Intel Hopes Your Ultrabook Will Soon Wirelessly Charge Your Nearby Smartphone
While you can plug a USB cable into your notebook or Ultrabook today to charge your smartphone, Intel is hoping to cut out the cable in the future by allowing your Intel-powered laptop to wirelessly charge nearby devices.
The chip-maker has joined the Alliance for Wireless Power, or A4WP, to back that consortium’s wireless charging standard, which rivals standards being promoted by Power Matters Alliance and the Wireless Power Consortium’s Qi. The three wireless charging standards will be battling it out to see which will become the de facto wireless standard for consumer electronics in the future.
Along with Intel, A4WP also is backed by Qualcomm, Samsung, Broadcom, and other players while the Power Matters Alliance is being supported by AT&T Mobility, BlackBerry, Samsung, HTC, and LG among others.
“Intel believes the A4WP specification, particularly the use of near-field magnetic resonance technology, can provide a compelling consumer experience and enable new usage models that make device charging almost automatic,” Intel general manager Navin Shenoy said in a prepared statement.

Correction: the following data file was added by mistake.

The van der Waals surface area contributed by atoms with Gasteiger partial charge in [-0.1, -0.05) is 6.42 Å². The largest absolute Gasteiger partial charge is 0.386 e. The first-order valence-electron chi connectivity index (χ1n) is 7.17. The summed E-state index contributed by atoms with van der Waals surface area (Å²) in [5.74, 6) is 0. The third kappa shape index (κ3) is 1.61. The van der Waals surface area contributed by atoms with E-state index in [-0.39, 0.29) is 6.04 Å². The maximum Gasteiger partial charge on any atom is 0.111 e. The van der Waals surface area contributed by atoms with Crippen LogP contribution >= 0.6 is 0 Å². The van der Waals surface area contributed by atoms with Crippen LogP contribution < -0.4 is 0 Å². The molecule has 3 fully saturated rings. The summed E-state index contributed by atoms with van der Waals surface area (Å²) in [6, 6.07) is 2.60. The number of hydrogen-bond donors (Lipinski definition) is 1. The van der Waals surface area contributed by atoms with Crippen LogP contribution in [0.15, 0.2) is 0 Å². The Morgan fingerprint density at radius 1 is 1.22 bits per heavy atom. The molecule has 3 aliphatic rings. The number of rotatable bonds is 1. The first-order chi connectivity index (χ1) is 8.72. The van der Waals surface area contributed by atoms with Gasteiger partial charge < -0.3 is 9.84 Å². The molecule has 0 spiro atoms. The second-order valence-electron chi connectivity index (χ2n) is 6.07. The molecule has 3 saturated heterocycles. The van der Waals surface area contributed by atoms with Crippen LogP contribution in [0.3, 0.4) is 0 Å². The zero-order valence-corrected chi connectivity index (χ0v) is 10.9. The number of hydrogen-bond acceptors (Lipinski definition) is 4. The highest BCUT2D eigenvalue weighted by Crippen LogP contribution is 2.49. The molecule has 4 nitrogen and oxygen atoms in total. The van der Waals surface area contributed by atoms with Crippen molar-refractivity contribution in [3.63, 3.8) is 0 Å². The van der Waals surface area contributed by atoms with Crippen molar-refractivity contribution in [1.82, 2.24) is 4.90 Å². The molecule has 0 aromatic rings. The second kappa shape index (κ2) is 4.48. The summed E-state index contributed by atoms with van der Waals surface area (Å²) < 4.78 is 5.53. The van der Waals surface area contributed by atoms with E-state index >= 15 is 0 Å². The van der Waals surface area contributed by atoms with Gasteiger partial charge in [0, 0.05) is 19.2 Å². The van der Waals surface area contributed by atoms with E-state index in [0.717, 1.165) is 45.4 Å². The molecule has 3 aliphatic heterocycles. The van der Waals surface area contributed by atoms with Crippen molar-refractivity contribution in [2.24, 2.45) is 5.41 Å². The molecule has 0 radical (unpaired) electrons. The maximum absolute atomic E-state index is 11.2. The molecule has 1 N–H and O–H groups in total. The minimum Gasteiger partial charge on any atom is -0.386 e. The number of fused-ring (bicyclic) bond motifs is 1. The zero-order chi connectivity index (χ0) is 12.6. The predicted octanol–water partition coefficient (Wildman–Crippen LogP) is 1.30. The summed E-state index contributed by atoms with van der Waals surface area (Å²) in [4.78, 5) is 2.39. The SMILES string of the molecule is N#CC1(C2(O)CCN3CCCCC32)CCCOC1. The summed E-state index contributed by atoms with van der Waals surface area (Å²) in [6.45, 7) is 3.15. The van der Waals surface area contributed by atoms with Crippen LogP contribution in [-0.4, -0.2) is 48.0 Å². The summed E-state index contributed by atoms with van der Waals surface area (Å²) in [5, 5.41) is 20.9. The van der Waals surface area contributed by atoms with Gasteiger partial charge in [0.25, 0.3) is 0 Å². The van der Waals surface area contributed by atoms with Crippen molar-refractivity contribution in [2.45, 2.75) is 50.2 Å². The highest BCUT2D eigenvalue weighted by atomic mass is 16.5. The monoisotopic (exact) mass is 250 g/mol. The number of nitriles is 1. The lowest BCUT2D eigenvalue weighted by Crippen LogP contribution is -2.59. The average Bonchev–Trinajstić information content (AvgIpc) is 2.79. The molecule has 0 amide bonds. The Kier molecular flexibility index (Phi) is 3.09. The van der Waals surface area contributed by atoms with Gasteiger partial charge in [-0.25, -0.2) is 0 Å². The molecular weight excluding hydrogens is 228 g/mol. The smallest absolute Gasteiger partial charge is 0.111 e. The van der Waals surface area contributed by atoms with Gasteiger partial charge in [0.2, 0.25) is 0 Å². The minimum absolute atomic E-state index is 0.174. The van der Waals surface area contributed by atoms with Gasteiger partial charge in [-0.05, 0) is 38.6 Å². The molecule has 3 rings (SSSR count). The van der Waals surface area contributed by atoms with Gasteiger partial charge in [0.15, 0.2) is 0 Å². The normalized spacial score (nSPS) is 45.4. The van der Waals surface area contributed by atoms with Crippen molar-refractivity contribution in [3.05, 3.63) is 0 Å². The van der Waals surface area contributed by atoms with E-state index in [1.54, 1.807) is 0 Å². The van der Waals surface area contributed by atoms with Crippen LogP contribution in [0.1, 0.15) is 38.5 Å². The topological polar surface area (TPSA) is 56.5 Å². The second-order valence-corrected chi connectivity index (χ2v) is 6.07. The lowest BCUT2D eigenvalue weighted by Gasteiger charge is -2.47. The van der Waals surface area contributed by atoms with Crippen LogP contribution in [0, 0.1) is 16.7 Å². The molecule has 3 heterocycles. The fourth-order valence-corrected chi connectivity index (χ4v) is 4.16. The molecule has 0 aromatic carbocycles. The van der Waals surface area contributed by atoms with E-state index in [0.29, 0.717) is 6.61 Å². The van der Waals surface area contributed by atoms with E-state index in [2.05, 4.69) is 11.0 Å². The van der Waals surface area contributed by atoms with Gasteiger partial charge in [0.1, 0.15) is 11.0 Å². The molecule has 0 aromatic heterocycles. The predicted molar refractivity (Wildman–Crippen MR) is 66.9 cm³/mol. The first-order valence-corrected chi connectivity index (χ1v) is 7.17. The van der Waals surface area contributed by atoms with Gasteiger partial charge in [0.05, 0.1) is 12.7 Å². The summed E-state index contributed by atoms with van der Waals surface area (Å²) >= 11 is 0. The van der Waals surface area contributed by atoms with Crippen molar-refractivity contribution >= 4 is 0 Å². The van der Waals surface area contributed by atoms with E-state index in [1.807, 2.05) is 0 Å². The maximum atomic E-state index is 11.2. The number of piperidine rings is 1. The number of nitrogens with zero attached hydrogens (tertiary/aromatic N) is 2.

“In joining A4WP, we look forward to working alongside other member companies and contributing to standards that help fuel an ecosystem of innovative solutions capable of simultaneously charging a range of devices, from low-power accessories to smartphones, tablets and Ultrabooks.”
In a post on ZDNet, the publication says that Intel wants to leverage the wireless charging capabilities not only to wirelessly charge Ultrabooks and laptops, but to also use Ultrabooks as a charging plate so that the notebook could provide wireless charging to nearby tablets and smartphones. This may help to eliminate the clutter of wires that many tech travelers carry with them while working remotely.
Whatever the case is, wireless charging probably will remain confusing for some time to come until there’s a clear winner. Right now, competing standards make accessories and charging plates incompatible. For example, the Nexus 4′s wireless charging capabilities cannot interact with accessories made for the Nokia Lumia range.